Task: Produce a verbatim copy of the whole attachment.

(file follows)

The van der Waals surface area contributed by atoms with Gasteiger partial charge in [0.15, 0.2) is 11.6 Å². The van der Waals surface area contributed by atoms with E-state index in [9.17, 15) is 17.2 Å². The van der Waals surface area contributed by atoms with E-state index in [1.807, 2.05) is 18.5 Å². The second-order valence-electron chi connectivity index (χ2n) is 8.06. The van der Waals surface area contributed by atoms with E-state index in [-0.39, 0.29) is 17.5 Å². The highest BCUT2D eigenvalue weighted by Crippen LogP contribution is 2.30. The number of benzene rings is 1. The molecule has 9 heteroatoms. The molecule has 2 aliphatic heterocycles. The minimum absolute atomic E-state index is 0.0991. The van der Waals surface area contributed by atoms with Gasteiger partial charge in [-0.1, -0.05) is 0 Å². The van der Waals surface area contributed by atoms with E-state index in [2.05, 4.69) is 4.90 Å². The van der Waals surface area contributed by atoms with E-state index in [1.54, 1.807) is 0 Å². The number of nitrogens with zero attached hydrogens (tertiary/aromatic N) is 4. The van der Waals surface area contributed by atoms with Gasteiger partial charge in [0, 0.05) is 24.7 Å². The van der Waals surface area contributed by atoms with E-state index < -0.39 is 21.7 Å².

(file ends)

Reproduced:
The van der Waals surface area contributed by atoms with Gasteiger partial charge in [0.15, 0.2) is 11.6 Å². The van der Waals surface area contributed by atoms with E-state index in [9.17, 15) is 17.2 Å². The van der Waals surface area contributed by atoms with E-state index in [1.807, 2.05) is 18.5 Å². The second-order valence-electron chi connectivity index (χ2n) is 8.06. The van der Waals surface area contributed by atoms with E-state index in [-0.39, 0.29) is 17.5 Å². The highest BCUT2D eigenvalue weighted by Crippen LogP contribution is 2.30. The number of benzene rings is 1. The molecule has 9 heteroatoms. The molecule has 2 aliphatic heterocycles. The minimum absolute atomic E-state index is 0.0991. The van der Waals surface area contributed by atoms with Gasteiger partial charge in [-0.1, -0.05) is 0 Å². The van der Waals surface area contributed by atoms with E-state index in [2.05, 4.69) is 4.90 Å². The van der Waals surface area contributed by atoms with E-state index in [1.54, 1.807) is 0 Å². The number of nitrogens with zero attached hydrogens (tertiary/aromatic N) is 4. The van der Waals surface area contributed by atoms with Gasteiger partial charge in [0, 0.05) is 24.7 Å². The van der Waals surface area contributed by atoms with E-state index < -0.39 is 21.7 Å².